Mark Linsey said “this all started to make BBC in-house production a vibrant creative place.” One of the reasons it was developed, he added, was to tackle problems faced by the corporation in the past in attracting talent. It was hard he said for the BBC to compete “against indies with deeper pockets”.
The audience were told that Studios was “not a PLC”, that profits would come back to the BBC and the BBC would hold intellectual property rights. BBC Studios would continue to work with the BBC Writersroom and training writers would still be important.
WGGB members present were reassured the changes would not mean that WGGB national agreements would be “ripped up” but they may evolve.
Aileen Spankie and Jill Hallowell from the BBC’s Project Diamond Team made a presentation about the new industry-wide diversity monitoring system. Created by BBC, Channel 4, ITV and Sky, and supported by Pact and Creative Skillset, through the Creative Diversity Network, Project Diamond will launch this summer to provide consistent and comprehensive monitoring and reporting of diversity, and to answer the key questions “Who’s on TV?” and “Who makes TV?”
People working on or off screen on all UK-originated productions will now be asked to enter information on their gender; gender identity; age; ethnicity; sexual orientation and disability into the Diamond monitoring system. Production management teams will be asked to oversee the completion of forms that detail the diversity of on-screen contributors and off-screen production teams and crew. They will also be asked to record how an audience might perceive the diversity of characters and contributors on-screen.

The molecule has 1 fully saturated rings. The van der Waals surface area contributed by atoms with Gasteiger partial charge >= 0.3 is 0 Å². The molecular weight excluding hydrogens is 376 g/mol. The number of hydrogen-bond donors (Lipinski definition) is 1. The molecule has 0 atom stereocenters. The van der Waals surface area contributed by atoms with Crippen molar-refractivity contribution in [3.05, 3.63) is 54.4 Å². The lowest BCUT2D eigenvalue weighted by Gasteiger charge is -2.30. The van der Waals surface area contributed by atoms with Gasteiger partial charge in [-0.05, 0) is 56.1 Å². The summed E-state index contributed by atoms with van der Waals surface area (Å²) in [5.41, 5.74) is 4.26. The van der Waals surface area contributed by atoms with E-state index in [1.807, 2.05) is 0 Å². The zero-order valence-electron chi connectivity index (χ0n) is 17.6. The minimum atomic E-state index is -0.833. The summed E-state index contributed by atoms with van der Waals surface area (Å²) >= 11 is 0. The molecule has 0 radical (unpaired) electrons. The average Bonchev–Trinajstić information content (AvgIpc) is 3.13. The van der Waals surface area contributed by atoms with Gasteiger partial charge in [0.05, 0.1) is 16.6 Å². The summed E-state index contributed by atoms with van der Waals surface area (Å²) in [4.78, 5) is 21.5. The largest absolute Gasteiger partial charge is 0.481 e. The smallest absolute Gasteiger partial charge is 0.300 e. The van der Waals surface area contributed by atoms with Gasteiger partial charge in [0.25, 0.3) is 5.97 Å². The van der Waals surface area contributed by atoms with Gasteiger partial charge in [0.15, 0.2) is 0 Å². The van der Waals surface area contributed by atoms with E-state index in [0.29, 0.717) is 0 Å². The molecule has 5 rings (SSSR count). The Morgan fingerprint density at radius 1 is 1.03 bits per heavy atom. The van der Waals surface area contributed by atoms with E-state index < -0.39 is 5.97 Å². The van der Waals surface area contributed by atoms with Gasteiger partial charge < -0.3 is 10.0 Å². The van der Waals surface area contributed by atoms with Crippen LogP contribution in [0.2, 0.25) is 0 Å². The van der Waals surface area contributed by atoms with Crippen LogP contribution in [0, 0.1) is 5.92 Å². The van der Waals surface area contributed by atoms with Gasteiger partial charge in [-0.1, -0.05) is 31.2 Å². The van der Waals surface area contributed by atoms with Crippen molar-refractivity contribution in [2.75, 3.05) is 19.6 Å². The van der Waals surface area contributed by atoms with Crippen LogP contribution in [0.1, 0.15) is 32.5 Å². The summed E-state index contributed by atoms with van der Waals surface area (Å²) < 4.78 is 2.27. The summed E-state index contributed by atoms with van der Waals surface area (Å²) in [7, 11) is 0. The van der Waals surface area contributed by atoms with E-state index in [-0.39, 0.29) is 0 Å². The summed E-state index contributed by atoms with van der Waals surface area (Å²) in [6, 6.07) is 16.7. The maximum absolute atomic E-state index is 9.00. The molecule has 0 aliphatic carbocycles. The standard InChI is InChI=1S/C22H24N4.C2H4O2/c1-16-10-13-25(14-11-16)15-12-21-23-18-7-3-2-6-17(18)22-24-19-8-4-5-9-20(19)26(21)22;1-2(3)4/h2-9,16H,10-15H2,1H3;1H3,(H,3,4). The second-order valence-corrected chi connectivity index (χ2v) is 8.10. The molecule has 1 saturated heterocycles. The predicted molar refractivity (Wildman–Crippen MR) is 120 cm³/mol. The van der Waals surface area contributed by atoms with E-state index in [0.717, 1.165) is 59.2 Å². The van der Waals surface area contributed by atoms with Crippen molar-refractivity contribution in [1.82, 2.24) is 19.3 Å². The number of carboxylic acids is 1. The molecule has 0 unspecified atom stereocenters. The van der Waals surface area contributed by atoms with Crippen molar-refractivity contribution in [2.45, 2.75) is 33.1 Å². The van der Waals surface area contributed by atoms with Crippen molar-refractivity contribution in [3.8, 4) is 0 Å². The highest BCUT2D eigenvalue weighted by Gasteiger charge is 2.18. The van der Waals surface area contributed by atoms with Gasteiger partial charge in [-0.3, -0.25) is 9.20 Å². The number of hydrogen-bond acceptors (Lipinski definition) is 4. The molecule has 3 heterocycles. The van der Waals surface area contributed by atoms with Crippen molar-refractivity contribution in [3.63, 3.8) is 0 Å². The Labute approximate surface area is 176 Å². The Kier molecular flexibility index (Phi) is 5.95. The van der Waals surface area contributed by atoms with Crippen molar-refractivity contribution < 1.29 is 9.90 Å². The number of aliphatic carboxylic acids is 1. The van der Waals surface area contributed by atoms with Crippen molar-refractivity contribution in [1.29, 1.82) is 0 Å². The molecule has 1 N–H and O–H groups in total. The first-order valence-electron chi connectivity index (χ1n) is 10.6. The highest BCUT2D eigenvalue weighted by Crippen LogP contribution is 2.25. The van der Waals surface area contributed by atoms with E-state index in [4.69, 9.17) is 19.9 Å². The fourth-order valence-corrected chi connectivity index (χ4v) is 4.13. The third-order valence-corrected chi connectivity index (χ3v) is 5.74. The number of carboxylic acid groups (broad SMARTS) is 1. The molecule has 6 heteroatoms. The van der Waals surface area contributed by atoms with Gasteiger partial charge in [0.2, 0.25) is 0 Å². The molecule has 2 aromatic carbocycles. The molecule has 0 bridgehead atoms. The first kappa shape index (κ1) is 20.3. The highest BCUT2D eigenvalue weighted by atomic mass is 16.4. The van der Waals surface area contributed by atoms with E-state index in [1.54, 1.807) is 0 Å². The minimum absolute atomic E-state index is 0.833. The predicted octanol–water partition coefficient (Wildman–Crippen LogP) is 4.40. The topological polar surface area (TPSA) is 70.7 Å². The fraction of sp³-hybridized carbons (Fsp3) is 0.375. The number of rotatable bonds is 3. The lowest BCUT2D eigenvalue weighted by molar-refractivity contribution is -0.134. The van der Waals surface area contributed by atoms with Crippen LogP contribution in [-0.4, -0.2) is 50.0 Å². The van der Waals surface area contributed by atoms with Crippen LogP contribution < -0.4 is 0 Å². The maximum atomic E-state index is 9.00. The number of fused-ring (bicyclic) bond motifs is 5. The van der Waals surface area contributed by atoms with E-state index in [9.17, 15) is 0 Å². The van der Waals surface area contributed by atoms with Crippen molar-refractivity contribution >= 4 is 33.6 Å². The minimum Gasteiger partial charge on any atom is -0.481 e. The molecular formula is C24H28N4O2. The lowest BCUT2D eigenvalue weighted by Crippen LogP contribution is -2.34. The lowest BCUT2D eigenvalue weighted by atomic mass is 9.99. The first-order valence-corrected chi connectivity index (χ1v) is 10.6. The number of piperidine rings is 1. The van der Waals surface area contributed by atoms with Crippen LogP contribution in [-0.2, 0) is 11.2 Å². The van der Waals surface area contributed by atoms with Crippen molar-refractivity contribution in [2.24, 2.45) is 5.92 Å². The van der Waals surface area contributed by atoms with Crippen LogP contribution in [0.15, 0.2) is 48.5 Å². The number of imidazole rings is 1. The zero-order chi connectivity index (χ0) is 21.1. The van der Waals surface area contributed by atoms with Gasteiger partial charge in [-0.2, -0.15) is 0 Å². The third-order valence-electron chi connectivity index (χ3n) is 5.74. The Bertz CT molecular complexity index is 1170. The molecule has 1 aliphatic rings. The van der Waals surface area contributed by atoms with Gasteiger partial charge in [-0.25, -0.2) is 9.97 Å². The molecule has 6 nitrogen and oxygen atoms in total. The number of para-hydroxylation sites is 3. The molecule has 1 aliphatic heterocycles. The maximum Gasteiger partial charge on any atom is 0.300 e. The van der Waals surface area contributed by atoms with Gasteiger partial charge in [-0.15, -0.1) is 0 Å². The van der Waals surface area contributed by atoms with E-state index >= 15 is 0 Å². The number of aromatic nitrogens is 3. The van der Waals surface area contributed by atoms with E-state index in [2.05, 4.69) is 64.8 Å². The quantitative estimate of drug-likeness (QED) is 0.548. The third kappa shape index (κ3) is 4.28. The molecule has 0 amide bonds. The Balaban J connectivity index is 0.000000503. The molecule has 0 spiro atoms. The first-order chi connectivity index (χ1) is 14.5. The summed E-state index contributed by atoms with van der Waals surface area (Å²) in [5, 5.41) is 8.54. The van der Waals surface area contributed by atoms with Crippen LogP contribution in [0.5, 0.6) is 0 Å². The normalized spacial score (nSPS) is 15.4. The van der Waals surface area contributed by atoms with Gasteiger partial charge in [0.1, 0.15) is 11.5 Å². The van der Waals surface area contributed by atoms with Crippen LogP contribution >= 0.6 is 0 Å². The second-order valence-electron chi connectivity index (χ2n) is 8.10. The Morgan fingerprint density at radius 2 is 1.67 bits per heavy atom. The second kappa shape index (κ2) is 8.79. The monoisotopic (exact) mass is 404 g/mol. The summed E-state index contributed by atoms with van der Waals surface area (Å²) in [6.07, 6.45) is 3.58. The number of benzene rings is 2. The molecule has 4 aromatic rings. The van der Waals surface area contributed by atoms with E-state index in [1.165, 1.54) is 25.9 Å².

The quality and usefulness of the data depends on contributors, crew and production staff being encouraged to share their data. Published Diamond reports will be anonymised and no individuals will be identifiable from them.
Results of recent WGGB elections were announced. The updated list of WGGB Executive Council representatives can be seen in the Contacts section of our website.
The following vacancies still exist:
- Chair of the Videogames Committee
- Chair of the Books Committee
- Chair of the Comedy Committee
- Chair of the Radio Committee
- Chair of the East Midlands region
- Chair of the South West (Wessex) region
- Chair of the South West (Devon & Cornwall) region
- Chair of the Editorial & Communications Committee
Full Members interested in applying can download instructions and a nomination form here.
Motions were passed as follows:
• To change the WGGB Rule Book to create a new seat on the EC for a Comedy Representative
• To change the rules to allow the retirement of the WGGB Children’s Chair on the EC
• To change the rules to create a new seat on the EC for an Editorial & Communications representative
• To call on the EC to investigate and report back to WGGB members on the practice of online booksellers hiding book costs behind postage (and the impact this has on writers)
An updated Rule Book will be published on the WGGB website shortly.
In her closing remarks, WGGB President Olivia Hetreed talked about the increasing pressures writers are under “in an awful lot of different ways” and specifically in relation to bullying and harassment. She said that even if you have an agent it can feel lonely and isolating. “It can be frightening, but that is why the Writers’ Guild is here.” She urged members to come forward and report problems and said everyone should play their part in not standing by when incidents like bullying were taking place.
Photo: Em Fitzgerald